Larger doses should be taken with food to reduce the chance of an upset stomach.
Many things can affect the dose of a medication that a person needs, such as body weight, other medical conditions, and other medications. If your doctor has recommended a dose different from the ones listed here, do not change the way that you are taking the medication without consulting your doctor.
It is important to take this medication exactly as prescribed by your doctor. If you miss a dose, take it as soon as possible and continue with your regular schedule. If it is almost time for your next dose, skip the missed dose and continue with your regular dosing schedule. Do not take a double dose to make up for a missed one. If you are not sure what to do after missing a dose, contact your doctor or pharmacist for advice.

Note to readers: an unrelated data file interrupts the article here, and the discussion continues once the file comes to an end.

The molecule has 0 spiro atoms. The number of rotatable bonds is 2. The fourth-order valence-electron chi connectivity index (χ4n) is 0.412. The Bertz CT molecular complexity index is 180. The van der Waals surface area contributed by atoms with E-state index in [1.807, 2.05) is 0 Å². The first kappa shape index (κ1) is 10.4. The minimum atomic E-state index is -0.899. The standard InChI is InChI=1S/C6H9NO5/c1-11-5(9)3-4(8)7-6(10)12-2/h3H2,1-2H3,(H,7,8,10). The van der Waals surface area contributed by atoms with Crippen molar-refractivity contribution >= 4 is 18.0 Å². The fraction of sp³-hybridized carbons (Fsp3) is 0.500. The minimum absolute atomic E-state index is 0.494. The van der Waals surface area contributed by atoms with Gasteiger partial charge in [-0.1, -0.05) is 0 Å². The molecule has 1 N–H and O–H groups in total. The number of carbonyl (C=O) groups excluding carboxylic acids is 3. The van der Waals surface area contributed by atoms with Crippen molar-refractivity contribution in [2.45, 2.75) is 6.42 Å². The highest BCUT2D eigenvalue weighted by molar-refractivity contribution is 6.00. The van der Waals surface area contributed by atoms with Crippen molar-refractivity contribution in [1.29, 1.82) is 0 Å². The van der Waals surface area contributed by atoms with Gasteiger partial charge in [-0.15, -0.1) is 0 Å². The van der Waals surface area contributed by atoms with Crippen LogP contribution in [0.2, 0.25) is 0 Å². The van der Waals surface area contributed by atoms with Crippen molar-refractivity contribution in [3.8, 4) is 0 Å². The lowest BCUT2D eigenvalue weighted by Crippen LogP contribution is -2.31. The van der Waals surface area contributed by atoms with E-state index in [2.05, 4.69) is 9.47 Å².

Store this medication at room temperature, protect it from light and moisture, and keep it out of the reach of children.
Do not dispose of medications in wastewater (e.g. down the sink or in the toilet) or in household garbage. Ask your pharmacist how to dispose of medications that are no longer needed or have expired.
Who should NOT take this medication?
Do not take cortisone if you:
- are allergic to cortisone or any of the ingredients of the medication
- are having an acute psychotic episode
- have an internal fungal infection
- have a herpes simplex infection of the eye
- have tuberculosis
- will be given a live virus vaccine (e.g., measles, mumps, rubella, yellow fever, BCG) and are taking large immunosuppressive doses of cortisone
What side effects are possible with this medication?